A former teacher uses her education-based skillset to shape Arizona’s students through the arts. “I chose to be a teacher to change the world,” Andrea Lombardi says. With an intention like that, one might wonder why the Minnesota-born educator left the classroom for a position with a Valley theatreApr 06, 2018
A former teacher uses her education-based skillset to shape Arizona’s students through the arts.
“I chose to be a teacher to change the world,” Andrea Lombardi says. With an intention like that, one might wonder why the Minnesota-born educator left the classroom for a position with a Valley theatre company.
With two degrees focused on education, one from Iowa State University and another from Arizona State University, Lombardi has been firmly committed to the profession.
“Mentally, I was at a crossroads with my teaching career,” she says. “I needed to find a job that allowed me to do a lot of what I loved, and very little of what I did not love.”
At the time, Lombardi’s step-daughter was participating in acting camps with a theatre company. Eventually, she landed a job there. “This job allows me to bring the arts to children and teachers across the Valley. I love that so much,” she says.
In a sense, Lombardi didn’t leave the classroom — she struck down the walls and stretched her reach. Rather than working with 20-plus students a year when she first taught in Yuma and then downtown Phoenix, she now reaches hundreds as the Education Outreach Coordinator for the Childsplay Theatre Company.
“We are at the forefront of a dual-language preschool project hoping to inform and change policy surrounding language laws in Arizona schools, and we bring in-school performances to thousands of students each year,” she explains.
Even better, her work not only impacts students, but also their teachers. “We bring professional development to teachers to show them how to use drama facilitation skills to increase engagement and comprehension in their classrooms.”
One program Lombardi is incredibly proud of is Season Preview, which took place in March.
“We invite teachers to a free event at our new home at the Herberger Theater downtown and reveal our upcoming season to them before anyone else. We also give them books, prizes, and treat them like the rock stars that they are,” she explains.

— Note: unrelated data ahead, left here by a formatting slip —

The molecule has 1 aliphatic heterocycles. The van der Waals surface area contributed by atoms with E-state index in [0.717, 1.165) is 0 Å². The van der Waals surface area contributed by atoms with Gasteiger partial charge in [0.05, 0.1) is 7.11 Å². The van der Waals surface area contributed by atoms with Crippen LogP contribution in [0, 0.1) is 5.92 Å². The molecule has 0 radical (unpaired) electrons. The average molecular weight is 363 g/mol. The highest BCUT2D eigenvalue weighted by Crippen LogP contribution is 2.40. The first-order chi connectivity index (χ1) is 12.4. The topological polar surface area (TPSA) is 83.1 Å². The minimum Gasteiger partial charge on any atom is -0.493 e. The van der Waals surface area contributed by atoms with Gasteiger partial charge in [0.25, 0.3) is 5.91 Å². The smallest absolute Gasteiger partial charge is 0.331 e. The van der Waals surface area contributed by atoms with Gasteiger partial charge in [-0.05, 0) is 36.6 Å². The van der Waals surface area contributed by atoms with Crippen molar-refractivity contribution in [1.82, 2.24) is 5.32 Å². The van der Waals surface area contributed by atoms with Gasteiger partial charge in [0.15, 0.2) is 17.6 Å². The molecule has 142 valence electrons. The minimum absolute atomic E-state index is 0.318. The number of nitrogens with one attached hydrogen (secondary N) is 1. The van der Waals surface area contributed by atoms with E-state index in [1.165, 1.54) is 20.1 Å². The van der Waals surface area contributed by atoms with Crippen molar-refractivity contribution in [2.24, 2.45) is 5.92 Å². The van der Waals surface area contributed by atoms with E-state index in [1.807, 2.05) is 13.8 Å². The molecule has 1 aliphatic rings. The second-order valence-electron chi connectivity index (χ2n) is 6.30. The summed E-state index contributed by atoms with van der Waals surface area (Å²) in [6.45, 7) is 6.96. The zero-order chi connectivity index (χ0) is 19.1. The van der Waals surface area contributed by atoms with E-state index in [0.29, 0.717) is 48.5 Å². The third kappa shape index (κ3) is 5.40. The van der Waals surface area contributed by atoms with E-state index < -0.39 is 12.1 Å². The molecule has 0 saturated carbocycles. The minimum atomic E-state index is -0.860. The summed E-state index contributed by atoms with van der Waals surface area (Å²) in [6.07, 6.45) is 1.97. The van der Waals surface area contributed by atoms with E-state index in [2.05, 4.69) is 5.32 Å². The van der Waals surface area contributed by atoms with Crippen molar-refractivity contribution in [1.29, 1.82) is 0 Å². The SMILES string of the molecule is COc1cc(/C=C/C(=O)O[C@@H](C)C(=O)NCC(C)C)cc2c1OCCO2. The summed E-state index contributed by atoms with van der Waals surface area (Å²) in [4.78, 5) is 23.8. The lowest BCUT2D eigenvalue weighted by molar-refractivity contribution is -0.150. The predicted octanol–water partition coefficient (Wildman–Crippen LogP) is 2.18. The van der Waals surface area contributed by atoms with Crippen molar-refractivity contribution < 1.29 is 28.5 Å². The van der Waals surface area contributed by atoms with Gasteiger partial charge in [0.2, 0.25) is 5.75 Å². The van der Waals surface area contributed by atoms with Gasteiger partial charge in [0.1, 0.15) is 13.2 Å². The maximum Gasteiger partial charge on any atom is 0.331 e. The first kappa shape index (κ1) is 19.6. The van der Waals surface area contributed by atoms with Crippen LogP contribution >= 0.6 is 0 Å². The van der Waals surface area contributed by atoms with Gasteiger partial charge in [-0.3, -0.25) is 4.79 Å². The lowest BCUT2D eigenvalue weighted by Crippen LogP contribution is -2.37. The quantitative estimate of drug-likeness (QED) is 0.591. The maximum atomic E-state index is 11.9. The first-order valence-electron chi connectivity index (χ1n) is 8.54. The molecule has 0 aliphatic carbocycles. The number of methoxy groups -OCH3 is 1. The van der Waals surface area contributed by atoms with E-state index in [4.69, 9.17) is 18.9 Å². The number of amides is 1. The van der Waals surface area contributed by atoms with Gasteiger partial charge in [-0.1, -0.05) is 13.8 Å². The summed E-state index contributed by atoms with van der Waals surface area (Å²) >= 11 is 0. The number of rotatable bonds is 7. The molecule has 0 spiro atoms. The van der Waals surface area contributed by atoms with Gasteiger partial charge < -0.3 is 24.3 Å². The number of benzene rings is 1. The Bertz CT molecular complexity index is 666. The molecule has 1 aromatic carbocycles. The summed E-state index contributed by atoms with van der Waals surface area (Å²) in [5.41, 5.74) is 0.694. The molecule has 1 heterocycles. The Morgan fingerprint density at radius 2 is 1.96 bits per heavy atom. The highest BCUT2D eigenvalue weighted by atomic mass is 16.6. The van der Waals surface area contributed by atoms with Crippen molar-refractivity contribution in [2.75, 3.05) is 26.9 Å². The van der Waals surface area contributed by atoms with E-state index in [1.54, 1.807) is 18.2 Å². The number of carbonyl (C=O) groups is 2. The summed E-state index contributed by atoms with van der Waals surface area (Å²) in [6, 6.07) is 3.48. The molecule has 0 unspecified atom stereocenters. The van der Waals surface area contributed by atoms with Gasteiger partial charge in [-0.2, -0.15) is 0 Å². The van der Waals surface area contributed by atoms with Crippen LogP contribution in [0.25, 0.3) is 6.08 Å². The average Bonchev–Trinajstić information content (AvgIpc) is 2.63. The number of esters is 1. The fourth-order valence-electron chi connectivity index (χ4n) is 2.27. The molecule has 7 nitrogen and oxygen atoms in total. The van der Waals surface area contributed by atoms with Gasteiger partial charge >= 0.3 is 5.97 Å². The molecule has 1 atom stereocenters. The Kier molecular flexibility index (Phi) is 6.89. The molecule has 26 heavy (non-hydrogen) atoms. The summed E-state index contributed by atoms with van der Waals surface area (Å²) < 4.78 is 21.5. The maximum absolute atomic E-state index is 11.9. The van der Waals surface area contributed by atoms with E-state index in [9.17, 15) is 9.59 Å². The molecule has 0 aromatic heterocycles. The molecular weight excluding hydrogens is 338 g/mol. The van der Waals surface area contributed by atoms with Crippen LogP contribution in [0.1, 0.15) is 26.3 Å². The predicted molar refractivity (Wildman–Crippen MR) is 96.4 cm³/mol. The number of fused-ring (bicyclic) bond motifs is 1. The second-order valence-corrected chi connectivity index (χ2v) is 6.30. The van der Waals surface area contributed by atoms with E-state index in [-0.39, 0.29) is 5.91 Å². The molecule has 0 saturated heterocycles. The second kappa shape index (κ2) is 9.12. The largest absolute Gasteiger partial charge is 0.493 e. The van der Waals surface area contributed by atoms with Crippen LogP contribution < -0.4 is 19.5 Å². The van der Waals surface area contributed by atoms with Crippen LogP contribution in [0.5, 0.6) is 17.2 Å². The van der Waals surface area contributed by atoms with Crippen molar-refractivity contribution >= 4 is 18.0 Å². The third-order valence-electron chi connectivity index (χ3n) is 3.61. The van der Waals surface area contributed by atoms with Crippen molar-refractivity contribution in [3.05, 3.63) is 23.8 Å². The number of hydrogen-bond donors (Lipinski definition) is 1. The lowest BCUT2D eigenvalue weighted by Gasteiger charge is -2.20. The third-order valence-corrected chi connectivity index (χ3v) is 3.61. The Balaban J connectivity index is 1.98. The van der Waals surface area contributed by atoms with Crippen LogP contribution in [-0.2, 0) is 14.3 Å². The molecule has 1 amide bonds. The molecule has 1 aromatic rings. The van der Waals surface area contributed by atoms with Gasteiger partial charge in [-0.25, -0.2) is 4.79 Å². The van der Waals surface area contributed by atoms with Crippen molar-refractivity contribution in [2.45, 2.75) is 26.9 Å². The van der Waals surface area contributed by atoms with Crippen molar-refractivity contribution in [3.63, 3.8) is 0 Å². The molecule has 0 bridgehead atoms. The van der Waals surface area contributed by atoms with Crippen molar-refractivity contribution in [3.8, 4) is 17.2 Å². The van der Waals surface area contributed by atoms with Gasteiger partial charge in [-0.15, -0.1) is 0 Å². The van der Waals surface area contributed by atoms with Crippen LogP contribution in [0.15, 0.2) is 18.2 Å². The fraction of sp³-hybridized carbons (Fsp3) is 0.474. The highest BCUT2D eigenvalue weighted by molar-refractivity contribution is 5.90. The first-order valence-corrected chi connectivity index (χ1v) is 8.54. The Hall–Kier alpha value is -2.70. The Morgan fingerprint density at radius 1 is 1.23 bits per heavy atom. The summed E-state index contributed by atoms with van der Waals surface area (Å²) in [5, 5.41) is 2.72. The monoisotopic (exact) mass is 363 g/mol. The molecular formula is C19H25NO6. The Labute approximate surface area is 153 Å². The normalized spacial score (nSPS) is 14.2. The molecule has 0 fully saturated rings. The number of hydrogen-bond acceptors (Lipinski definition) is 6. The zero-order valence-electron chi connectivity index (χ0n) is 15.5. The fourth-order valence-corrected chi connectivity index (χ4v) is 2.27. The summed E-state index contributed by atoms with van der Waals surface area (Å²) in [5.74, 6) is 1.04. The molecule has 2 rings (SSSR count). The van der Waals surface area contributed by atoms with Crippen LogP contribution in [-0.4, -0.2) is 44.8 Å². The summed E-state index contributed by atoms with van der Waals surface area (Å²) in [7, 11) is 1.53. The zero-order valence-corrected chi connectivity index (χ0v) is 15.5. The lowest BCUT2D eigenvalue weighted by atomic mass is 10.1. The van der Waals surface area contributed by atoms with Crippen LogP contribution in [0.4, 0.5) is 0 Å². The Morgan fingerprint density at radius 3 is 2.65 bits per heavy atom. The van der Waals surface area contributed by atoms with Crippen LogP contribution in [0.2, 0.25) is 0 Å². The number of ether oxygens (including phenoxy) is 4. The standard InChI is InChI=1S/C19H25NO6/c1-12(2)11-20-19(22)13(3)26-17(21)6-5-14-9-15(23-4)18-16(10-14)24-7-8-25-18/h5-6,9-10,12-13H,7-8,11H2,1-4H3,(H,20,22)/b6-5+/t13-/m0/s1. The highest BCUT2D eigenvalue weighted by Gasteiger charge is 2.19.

In a technology-driven and fast-past society it’s important to remind educators the arts can heavily impact personal development — no techy gadget required. Firsthand, Lombardi says she’s seen the positive influence of performing arts in education.
“I have seen preschool students with very little language production begin to produce language in classrooms where drama is used. I have seen students whose first language is not English show understanding of words and concepts with their bodies. I have seen students empathize, students make connections with others, and classroom cultures grow stronger because movement is a part of their every day,” she says. Simply put, the new mom says drama works in classrooms.
According to the organization’s website, “performing in schools remains a core Childsplay activity with three annual touring productions that visit hundreds of schools throughout Arizona. It is estimated that one in five Arizona K-6 students will see a Childsplay production at their school. More than half of this audience lives at or below the poverty level.”
Having spent five years teaching a diverse population at ASU Preparatory Academy, the mission of Childsplay aligns closely with Lombardi’s personal calling in education.
“As a teacher, I wanted to increase empathy, achievement, and happiness in my students. I wanted them to know that there was someone who was always on their side who was going to love them no matter what,” she says. “I love my job because the arts work. I am doing something that I know works, and that makes me feel like it's the best use of everyone's time.”